He points out that you will always have a blend of internal promotion and new blood. "You have to have organisational structures to give a clear notion of where people are, where they can go and how to achieve what they want to achieve. But there has to be a mechanism for refreshing the gene pool too. Having that blend is important. But I would feel disappointed if I didn't have three-quarters of my future department heads already in place. There is something wrong when you have to hire too much from outside."

And Norman argues there are relatively few frustrated managing directors out there; many middle managers think they are ambitious but most lose their enthusiasm when they realise the full extent of the commitment required.

Nick Manning, the chief executive of Manning Gottlieb OMD, feels the industry is realising there's a nettle here that has to be grasped. He states: "We've been through a long period of merger mania and what has tended to happen with merged entities is that all the senior management has been retained in the expectation there will be some natural fall-out.

But with a recession looming, everyone has been nervous about moving so the whole industry has been in stasis. You have to ally that to the fact that in the recession ten years ago, few people were taken on so we're missing a generation of really good people able to push through. But it's starting to change now because the industry is realising that this can't go on much longer. We have to get on with it."

Jonathan Durden, the chairman of PHD, is proud of the agency's track record in bringing through top talent. In fact, he says tongue in cheek, the last time he put a whole new senior management team in place, they were so good that they upped and left to form Naked Communications. "They felt so empowered and enterprising that they set up a whole new agency," he states. "Maybe in their case we left it a little bit too late. The trick is to give it to people not after they are ready but just before they are ready. The skill is in having faith. If you look at what Allan Rich did at MediaCom - he put them in place a long time before they were ready and now they are in great shape. Some of us have been in position for a long time, so there is little outlet for creativity and enterprise. You need thirtysomethings involved at the top."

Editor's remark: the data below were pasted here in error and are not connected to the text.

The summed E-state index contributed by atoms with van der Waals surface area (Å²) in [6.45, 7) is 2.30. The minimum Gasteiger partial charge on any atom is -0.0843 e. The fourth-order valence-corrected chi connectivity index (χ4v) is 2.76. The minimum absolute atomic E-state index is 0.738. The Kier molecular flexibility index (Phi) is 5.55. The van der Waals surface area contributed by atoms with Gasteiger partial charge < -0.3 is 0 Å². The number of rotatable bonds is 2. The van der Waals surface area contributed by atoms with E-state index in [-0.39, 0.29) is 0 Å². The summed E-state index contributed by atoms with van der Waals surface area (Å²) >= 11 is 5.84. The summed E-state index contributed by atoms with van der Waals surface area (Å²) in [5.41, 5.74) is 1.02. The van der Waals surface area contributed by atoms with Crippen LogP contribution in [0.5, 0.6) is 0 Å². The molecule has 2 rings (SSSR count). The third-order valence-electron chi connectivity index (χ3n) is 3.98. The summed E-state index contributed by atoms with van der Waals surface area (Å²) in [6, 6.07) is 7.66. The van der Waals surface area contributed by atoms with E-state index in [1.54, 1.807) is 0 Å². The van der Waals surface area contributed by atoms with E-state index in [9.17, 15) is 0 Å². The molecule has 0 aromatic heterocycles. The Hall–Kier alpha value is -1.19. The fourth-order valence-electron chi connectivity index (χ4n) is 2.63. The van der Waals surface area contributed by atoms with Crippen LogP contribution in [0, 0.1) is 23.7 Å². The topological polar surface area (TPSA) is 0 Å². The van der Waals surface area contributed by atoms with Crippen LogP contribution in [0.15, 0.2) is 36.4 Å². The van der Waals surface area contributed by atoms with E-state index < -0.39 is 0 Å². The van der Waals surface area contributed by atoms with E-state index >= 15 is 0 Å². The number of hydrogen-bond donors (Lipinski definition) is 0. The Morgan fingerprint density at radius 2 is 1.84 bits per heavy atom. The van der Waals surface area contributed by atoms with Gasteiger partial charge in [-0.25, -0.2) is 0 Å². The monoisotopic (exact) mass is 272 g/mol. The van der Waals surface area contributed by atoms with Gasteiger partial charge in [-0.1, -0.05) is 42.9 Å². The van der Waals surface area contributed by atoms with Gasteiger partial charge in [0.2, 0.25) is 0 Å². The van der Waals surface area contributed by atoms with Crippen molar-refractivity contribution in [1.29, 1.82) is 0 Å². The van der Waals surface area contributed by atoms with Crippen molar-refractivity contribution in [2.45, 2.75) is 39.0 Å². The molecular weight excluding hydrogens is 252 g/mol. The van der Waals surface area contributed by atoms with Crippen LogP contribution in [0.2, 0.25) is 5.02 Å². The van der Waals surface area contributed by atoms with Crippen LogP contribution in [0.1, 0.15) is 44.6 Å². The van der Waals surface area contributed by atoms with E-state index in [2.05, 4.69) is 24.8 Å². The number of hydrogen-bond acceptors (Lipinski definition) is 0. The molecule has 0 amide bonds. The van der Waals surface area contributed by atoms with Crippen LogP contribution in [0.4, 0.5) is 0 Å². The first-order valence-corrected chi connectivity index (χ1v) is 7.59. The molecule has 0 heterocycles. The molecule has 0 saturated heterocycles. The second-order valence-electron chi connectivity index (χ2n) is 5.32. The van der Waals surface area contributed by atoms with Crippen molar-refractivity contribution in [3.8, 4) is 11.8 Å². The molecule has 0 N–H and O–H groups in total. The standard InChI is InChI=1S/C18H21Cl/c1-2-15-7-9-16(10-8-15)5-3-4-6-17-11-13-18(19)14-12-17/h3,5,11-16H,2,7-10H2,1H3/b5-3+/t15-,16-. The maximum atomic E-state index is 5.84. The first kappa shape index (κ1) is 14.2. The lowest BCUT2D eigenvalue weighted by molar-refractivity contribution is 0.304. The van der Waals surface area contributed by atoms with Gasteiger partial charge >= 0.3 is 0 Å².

But how can recent trends in the media agency world benefit thirtysomethings seeking empowerment? There are fewer than half-a-dozen top media companies and the danger is the up-and-coming have no hopes of running them.

"Anything that thwarts development becomes dispiriting," Durden agrees. "The industry needs an influx of energy. We all need to be challenged more by younger managers who are ambitious for the company. It has been a grinding few years (in terms of the structure of the industry as a whole).

I'm lucky. There's a fence around me and I can still pretend I own the agency. But if you are empowered on a local level you can still be enthusiastic about what's possible."

And Durden actually argues the sector is due a clear-out. "We're due some new faces and I hope PHD, rather than ZenithOptimedia or MindShare, can provide a model (both brought in professional managers from outside the UK). When you bring in outside people, it says that what we do for a living is not as important as being a business manager. I'm afraid we're not that grown-up yet."